Beaches to beat the crowds


Andrea Yu finds stretches of sand in Hong Kong where you can work on your tan lines well away from the weekend hordes

Hong Kong coasts are dotted with beautiful beaches. But when the weekend is here and the sun is out, everyone beelines for the same sandy spots (Repulse Bay, Shek O, you know the deal…). So, without getting too far off the map and out of protective shark net and lifeguard territory, we pick the best beaches where you can get some peace and quiet.

Tong Fuk Lantau
Trek past the moderately popular Cheung Sha Beach and you’ll be rewarded with the comparatively quieter stretch of sands at Tong Fuk beach. Located in a small village town of the same name, the beach is rarely packed, meaning you’ll find a nice spot on the sand even on summer weekends. For a post-swim pint and slice, head to The Gallery Bar, which is just across the road from the beach. To get here from Tung Chung it’s a 20-minute bus ride on the Tai O route – just ask the driver to stop at Tong Fuk and wait for them to announce the stop.

Turtle Cove Hong Kong Island
For those of you with New Territories-itis, there’s a little gem on the south side of the island that is a great getaway from the usual island beach crowds. Turtle Cove is a small beach set at the foot of a short and steep hill. Note that there are no kiosks here so buy drinks and snacks ahead of time. Better yet – bring some food to throw on the barbie as there are free facilities available here. Turtle Cove is easily accessible by bus from Sai Wan Ho but the entrance can be a bit tricky to find – look for a small blue sign just past the bus stop by a set of concrete steps leading downhill and you’re nearly there.

Long Ke Sai Kung
The Tai Long Wan group of beaches on the east side of Sai Kung have long been hailed as Hong Kong’s best. But despite being a pain to get to (a one-hour hike or pricey speedboat), it can still get busy – especially on long weekends. But just to the south is an equally pristine bay that is much more secluded. You’ll get the same silky white sands and crystal clear waters as Tai Long Wan but without the camping crowds. Note that there aren’t any shops or lifeguards here so pack well in advance and take caution when swimming. To get here, take a cab to the east dam of the High Island Reservoir and hike for 45 minutes over a hill then down a steep path to Long Ke. The path has little cover from the sun so bring a hat, umbrella and plenty of sunscreen and water.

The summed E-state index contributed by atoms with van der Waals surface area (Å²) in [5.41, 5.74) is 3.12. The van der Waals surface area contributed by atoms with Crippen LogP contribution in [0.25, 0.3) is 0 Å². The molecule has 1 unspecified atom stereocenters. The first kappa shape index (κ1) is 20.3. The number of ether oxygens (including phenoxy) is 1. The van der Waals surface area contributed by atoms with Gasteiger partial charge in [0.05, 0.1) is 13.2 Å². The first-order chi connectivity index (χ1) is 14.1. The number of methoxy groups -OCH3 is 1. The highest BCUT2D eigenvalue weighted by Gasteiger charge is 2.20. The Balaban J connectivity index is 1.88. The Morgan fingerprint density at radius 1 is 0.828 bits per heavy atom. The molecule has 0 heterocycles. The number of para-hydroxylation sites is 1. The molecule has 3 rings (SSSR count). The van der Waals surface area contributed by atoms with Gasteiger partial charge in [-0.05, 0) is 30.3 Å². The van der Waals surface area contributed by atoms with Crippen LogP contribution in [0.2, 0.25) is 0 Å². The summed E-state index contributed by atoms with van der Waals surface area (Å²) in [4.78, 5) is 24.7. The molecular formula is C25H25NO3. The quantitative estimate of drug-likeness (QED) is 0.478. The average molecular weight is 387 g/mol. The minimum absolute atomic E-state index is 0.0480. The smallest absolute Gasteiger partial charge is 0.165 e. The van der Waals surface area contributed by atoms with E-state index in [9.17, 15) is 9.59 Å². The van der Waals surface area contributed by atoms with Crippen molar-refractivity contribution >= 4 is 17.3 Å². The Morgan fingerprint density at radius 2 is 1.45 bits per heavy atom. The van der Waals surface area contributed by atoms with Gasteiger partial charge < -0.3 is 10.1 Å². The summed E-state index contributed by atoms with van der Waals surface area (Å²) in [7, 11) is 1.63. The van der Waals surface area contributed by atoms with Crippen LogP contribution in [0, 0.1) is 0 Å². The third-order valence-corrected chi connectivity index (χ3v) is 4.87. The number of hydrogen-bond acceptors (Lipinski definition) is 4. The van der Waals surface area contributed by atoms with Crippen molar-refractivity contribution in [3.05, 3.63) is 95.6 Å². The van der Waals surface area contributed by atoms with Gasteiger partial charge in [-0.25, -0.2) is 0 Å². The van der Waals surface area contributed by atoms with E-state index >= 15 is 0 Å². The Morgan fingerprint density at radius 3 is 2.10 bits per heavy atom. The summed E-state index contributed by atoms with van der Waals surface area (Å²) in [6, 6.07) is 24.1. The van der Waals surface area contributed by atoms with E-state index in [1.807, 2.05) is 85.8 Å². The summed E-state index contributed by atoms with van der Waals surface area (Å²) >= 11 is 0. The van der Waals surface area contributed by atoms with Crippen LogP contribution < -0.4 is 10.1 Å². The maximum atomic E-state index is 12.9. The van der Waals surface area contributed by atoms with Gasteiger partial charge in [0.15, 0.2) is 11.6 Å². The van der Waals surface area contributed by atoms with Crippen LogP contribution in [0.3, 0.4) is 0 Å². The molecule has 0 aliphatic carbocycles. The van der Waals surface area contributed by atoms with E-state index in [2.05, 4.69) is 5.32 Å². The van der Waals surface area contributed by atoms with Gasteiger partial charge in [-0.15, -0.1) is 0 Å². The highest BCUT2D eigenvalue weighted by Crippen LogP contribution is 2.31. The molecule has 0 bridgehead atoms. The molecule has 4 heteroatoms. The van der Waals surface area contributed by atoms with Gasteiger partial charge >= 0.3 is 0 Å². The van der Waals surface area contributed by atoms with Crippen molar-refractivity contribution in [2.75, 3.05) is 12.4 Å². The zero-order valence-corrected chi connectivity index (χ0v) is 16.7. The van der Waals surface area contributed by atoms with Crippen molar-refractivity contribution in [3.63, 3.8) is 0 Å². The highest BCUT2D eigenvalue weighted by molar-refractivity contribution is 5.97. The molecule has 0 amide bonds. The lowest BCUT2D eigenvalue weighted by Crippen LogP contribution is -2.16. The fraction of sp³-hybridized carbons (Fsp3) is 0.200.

Lo So Shing Lamma
Lamma’s eternally popular Hung Shing Ye beach is packed on warm weekends. So from Central, hop on a ferry to the Sok Kwu Wan pier and walk an easy 20 minutes to Lo So Shing. Plenty of trees provide much-needed shade on sunny days, but watch out for branches littered in the sand. Plan your visit to stay until late afternoon to enjoy a beautiful sunset on Lamma’s east coast.

Italian Beach (Pak Tso Wan) Cheung Chau
The island’s neighbouring Kwun Yam and Tung Wan beaches are narrow stretches that fill up quickly. But a 40-minute walk from the main ferry pier takes you to this small and secluded beach that’s rarely occupied – even on public holidays. Note that this beach is not gazetted (there’re no shark nets or lifeguards on duty) so enjoy the remote expanse with caution. To get here from the ferry pier, walk south along the harbour and look for an uphill path just before the Sai Wan pier. From here, head along the Family Walk until you see signs for Pak Tso Wan just before the cemetery.

Photo caption: The secluded sands of Long Ke, Sai Kung


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